America’s Allies Refuse Trump’s Request To ‘Fill The Gap’ In Syria
After two years of spitting in their faces, President Trump is finding it hard to get America's European allies to come to his aid.
Despite lobbying from the Administration, America’s allies are declining to fill in the gap that will be left in Syria after American troops withdraw:
As the deadline approaches for the withdrawal of U.S. forces fighting the Islamic State in Syria, America’s closest European allies have turned down a Trump administration request to fill the gap with their own troops, according to U.S. and foreign officials.
Allies have “unanimously” told the United States that they “won’t stay if you pull out,” a senior administration official said. France and Britain are the only other countries with troops on the ground in the U.S.-led coalition battling the Islamic State.
Along with the United States, they have provided training, supplies, logistics and intelligence for the Syrian Democratic Forces, the Kurdish-dominated group that has done most of the fighting. U.S., French and British forces also operate heavy artillery and conduct the airstrikes that have been decisive against the militants.
French Foreign Minister Jean-Yves Le Drian said last week that he was mystified by Trump’s policy. On Tuesday, British Foreign Secretary Jeremy Hunt said that “there is no prospect of British forces replacing the Americans” in Syria.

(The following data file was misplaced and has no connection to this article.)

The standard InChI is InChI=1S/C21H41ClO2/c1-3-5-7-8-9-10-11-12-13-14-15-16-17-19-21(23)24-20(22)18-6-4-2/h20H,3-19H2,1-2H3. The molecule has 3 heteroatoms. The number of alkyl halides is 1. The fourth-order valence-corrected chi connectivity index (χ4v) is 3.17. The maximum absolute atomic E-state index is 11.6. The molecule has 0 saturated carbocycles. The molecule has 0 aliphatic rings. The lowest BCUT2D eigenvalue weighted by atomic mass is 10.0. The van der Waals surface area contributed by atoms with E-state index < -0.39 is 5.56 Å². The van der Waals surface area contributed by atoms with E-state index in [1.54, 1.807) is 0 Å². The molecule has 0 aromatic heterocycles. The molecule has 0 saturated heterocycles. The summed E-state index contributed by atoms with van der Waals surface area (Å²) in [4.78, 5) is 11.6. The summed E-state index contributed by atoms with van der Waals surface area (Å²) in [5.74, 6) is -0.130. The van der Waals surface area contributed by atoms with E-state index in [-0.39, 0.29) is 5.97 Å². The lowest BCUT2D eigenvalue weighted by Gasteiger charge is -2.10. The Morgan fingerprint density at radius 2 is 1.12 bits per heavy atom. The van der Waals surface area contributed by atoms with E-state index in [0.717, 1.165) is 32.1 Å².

European refusal to stay unless President Trump reverses at least part of his troop withdrawal order is one of several factors that U.S. military officials, lawmakers and senior administration officials have said should make Trump think again.
Their concerns coincide with the administration’s failure, so far, to reach an agreement with Turkey not to attack the SDF, which it says is a terrorist group. President Recep Tayyip Erdogan has said that the Turkish military, massed at the border, is prepared to move into northeast Syria once the Americans leave.
One of the principal requests the administration has made of the allies — including Germany, which has no forces in Syria — is to form an “observer” force to patrol a 20-mile-wide “safe zone” on the Syrian side of the border, separating Turkey from the Syrian Kurds.
Officials in Ankara said Turkey’s defense minister, Hulusi Akar, and its military chief of staff will travel to Washington on Thursday to discuss Syria and other regional matters with acting defense secretary Patrick Shanahan.
For its part, the SDF has appealed for Western nations to keep a force of up to 1,500 in northeast Syria to coordinate air support and back its efforts to hold militants and other adversaries at bay. In anticipation of the departure of some 2,000 U.S. troops, the Kurds are negotiating with both Syrian President Bashar al-Assad and Russia, his primary foreign backer along with Iran.
Russia, meanwhile, has proposed that Assad’s forces simply be allowed to take over the entire area now controlled by the United States and its allies. “No one, including the Kurds and the Turks, thinks the regime coming into the northeast is a good idea,” the senior administration official said.